The world’s oldest mosaic has been discovered in Yozgat, central Turkey. Archaeologist excavated the design in Yogat’s Sorgun district.
The mosaic measure 10 by 23 feet, is comprised of 3,147 stones, and is thought to be over 3,500 years old. Surface surveys have been conducted at the Usakli Mound where the mosaic was found since 2012.
Huseyin Ciftci, the provincial culture and tourism director for Yozgat said that the area is being explored by both the General Directorate for Culutral Heritage and Museum, Bozok University, and Italy’s Pisa University.
Ciftci said that “It has been determined through scientific studies that the mosaic found is the first of its kind in world history. The mold of the mosaic also supports this as it is quite primitive. We plan to add value to the tourism sector through this discovery.”
Anacleto D’agostino, the head of the excavation team, said that the mosaic is the oldest of its kind and can be traced back to the 1500s BC: “We know there are similar mosaics in Greece, but we think that the mosaic here is older than that there.”
World’s oldest mosaic uncovered after Neolithic-era homes found in Catalhoyuk
The team in Yozgut has made their discovery just a month after Neolithic-era homes were found during excavations carried out at Catalhoyuk, the renowned archaeological site located in what is today Turkey’s Çumra district in the province of Konya.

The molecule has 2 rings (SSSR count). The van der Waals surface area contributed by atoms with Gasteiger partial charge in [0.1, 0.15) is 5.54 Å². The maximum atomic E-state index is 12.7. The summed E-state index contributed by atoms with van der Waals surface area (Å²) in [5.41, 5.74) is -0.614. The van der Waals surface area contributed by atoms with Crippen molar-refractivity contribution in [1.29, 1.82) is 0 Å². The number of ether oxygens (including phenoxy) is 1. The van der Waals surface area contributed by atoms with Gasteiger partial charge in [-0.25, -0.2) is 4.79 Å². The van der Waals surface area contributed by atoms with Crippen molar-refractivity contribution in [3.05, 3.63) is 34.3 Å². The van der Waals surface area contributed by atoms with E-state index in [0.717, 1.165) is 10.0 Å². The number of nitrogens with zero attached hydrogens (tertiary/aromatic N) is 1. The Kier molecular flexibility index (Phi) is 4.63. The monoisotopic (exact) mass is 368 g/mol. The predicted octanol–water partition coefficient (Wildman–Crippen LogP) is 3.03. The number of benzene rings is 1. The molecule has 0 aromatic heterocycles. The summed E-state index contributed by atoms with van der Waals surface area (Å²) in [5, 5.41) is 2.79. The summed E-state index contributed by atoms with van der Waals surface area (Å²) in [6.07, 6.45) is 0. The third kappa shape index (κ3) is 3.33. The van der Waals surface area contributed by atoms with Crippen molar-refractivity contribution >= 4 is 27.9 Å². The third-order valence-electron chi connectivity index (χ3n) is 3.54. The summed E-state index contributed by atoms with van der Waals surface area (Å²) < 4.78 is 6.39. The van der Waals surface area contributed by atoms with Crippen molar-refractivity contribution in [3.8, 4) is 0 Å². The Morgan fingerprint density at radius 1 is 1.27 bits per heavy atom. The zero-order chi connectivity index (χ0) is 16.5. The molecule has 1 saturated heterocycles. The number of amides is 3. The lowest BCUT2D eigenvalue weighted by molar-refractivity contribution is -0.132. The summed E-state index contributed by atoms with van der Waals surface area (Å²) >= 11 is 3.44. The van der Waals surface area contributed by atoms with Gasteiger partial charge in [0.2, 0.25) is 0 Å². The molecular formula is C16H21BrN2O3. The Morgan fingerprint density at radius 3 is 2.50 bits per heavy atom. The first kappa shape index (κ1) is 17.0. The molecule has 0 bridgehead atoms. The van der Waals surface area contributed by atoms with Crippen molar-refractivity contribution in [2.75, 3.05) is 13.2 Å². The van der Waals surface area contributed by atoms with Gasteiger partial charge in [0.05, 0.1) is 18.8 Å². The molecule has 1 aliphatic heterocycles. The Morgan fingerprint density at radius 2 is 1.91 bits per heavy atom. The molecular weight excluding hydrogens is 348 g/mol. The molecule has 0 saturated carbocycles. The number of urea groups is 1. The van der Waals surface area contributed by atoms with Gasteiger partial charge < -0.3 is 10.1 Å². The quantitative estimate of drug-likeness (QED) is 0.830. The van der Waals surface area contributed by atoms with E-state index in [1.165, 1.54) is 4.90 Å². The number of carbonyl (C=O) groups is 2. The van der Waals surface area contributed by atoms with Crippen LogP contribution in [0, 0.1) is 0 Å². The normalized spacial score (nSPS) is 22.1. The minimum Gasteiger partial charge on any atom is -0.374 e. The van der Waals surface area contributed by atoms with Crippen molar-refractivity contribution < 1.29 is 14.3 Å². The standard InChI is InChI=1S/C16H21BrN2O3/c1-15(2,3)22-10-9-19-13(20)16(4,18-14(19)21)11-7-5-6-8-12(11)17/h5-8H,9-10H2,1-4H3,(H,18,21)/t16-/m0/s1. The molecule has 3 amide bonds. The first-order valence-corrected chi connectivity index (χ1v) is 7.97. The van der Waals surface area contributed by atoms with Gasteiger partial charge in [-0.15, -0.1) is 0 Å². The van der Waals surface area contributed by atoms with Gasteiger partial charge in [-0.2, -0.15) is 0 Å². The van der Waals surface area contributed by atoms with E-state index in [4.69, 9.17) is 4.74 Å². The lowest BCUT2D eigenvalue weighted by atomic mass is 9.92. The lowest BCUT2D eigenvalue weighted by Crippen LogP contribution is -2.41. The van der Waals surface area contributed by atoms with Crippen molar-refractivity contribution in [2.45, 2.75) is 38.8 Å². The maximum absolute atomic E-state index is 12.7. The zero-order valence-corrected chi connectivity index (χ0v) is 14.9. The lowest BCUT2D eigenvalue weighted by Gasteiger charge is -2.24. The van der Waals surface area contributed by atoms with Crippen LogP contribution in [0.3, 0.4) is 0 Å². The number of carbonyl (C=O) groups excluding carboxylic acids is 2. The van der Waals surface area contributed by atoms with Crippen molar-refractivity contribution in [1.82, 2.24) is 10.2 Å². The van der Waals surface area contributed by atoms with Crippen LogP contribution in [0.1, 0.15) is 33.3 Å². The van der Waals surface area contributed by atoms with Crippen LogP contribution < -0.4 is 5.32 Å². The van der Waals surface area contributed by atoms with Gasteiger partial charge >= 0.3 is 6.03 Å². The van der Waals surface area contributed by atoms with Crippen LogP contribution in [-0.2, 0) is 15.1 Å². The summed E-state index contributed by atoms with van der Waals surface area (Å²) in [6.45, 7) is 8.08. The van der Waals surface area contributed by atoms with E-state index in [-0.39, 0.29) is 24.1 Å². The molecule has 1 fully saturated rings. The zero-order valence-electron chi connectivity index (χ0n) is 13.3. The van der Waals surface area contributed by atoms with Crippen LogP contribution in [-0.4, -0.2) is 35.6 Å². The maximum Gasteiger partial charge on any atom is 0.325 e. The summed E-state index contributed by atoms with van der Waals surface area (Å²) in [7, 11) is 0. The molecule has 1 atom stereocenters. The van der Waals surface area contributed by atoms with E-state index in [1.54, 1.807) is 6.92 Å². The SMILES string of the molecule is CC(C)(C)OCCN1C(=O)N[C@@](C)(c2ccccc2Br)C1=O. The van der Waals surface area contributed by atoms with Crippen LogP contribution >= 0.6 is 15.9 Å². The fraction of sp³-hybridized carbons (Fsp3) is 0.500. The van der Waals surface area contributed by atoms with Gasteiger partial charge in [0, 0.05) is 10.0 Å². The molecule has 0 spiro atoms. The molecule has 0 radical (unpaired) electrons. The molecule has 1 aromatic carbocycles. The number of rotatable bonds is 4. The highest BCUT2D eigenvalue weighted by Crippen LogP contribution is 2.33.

The site is near the ancient site of Iconium, what was once the Greek city of Ikonion.
One of the most prominent cultural heritage sites on the UNESCO World Heritage List, Catalhoyuk, located in Asia Minor, is widely recognized as one of the oldest settlements of ancient humanity.
After its discovery by British archaeologist James Mellaart in the 1960s, Catalhoyuk was excavated by Stanford University Professor of archaeology Ian Hodder beginning in 1993.
The region, which has been inhabited since the 3rd millennium BC — five thousand years before the present — was occupied over time by the Hittites, Phrygians, Persians, Hellenes and Romans.
Known as Ikonion and then Iconium during classical antiquity, it was conquered by the Seljuk Turks in the 11th century, lording their power over the Rûm (Byzantine Greek) inhabitants. They made what they called Konya the capital of their new “Sultanate of Rum.”
Now included on UNESCO’s list of World Heritage sites, in the beginning, it was a large Neolithic and Chalcolithic “proto-city” settlement in southern Anatolia, which flourished from approximately 7,100 BC to 5,700 BC.
Catalhoyuk overlooks the Konya Plain, southeast of the present-day city of Konya, with the Byzantine settlement of Ikonion located a few hundred meters to the east. The prehistoric mound settlements found there had been abandoned before the Bronze Age.